• Madison Early Childhood Center, Loveland, CO - As a result of OCR's investigation and intervention, a Head Start program stopped its practice of placing non-English speaking children in classes with an English-only speaking teacher. Now, bilingual aides are placed in the classes with the teacher so there is more effective communication between the teacher and students. This change will affect approximately 105 students each year.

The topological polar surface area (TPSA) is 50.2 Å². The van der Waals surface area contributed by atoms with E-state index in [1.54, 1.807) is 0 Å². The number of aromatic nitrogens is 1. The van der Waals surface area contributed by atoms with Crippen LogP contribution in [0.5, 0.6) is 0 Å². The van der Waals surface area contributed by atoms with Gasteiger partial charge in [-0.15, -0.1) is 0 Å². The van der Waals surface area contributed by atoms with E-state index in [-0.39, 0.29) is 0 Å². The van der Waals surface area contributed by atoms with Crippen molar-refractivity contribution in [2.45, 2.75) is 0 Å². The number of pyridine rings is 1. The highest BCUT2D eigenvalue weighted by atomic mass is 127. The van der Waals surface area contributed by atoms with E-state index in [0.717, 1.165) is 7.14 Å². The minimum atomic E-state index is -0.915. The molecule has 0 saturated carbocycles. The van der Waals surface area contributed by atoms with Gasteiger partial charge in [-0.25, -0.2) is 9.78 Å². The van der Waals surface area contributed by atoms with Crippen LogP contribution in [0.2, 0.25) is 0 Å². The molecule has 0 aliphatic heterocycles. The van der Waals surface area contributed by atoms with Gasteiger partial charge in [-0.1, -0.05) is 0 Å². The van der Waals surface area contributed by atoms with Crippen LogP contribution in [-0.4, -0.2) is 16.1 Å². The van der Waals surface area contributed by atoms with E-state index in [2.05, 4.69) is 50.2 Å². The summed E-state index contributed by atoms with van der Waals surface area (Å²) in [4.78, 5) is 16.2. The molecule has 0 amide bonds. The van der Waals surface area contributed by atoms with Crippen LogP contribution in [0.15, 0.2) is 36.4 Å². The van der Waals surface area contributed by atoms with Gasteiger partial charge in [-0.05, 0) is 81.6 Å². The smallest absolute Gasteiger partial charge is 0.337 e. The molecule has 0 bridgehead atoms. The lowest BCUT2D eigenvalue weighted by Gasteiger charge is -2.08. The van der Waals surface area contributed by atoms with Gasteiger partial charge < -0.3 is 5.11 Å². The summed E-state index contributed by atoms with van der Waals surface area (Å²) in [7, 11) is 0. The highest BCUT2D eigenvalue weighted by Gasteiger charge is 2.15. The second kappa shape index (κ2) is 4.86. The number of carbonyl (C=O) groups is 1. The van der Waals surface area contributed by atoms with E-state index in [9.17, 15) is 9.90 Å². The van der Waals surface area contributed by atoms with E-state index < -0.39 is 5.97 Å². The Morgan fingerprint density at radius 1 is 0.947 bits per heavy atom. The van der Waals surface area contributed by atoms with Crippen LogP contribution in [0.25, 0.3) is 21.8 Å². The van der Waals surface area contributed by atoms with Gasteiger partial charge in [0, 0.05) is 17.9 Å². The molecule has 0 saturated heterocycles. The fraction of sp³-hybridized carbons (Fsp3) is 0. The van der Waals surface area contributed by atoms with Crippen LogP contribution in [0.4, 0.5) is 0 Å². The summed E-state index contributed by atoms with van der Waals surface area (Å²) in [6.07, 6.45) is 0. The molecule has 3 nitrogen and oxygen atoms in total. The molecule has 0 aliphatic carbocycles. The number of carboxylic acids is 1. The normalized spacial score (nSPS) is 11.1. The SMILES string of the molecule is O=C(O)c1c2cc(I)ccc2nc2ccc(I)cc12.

• Marin General Hospital (MGH), Greenbrae, CA  - A community advocate on behalf of a Spanish-speaking LEP person filed this complaint against MGH. Marin County has a substantial LEP Latino population. The complaint alleged that MGH discriminated against an LEP individual on the basis of his national origin by failing to provide him with an interpreter during his hospital stay and when given discharge instructions, and that MGH's failure to provide language assistance to LEP persons denied them an equal opportunity to access MGH's services. OCR's investigation substantiated the allegations in the complaint and as a result of our investigation, MGH has taken substantial action steps to augment services to its LEP patients. In response to OCR's finding, MGH took the following actions: formed an Interpreter Task Force to enhance its services to LEP patients and visitors; revised its policy on providing language assistance to LEP persons; provided OCR with information on a new program offered by MGH's parent corporation that determines if willing MGH employees can provide basic and/or medical interpretation for LEP patients and visitors; contracted with a service to provide telephonic interpretation for LEP patients; appointed a translation services coordinator to oversee the facility's interpretation and translation services; and began monthly training of all new hospital employees on its translation services programs and MGH's LEP policies and procedures. Importantly, MGH now determines if a patient is LEP during the admitting process and regularly translates discharge instructions into Spanish for its Spanish-speaking patients. MGH also provided OCR with documentation of multilingual posters; interpreter services notices, and hospital signage available in Spanish.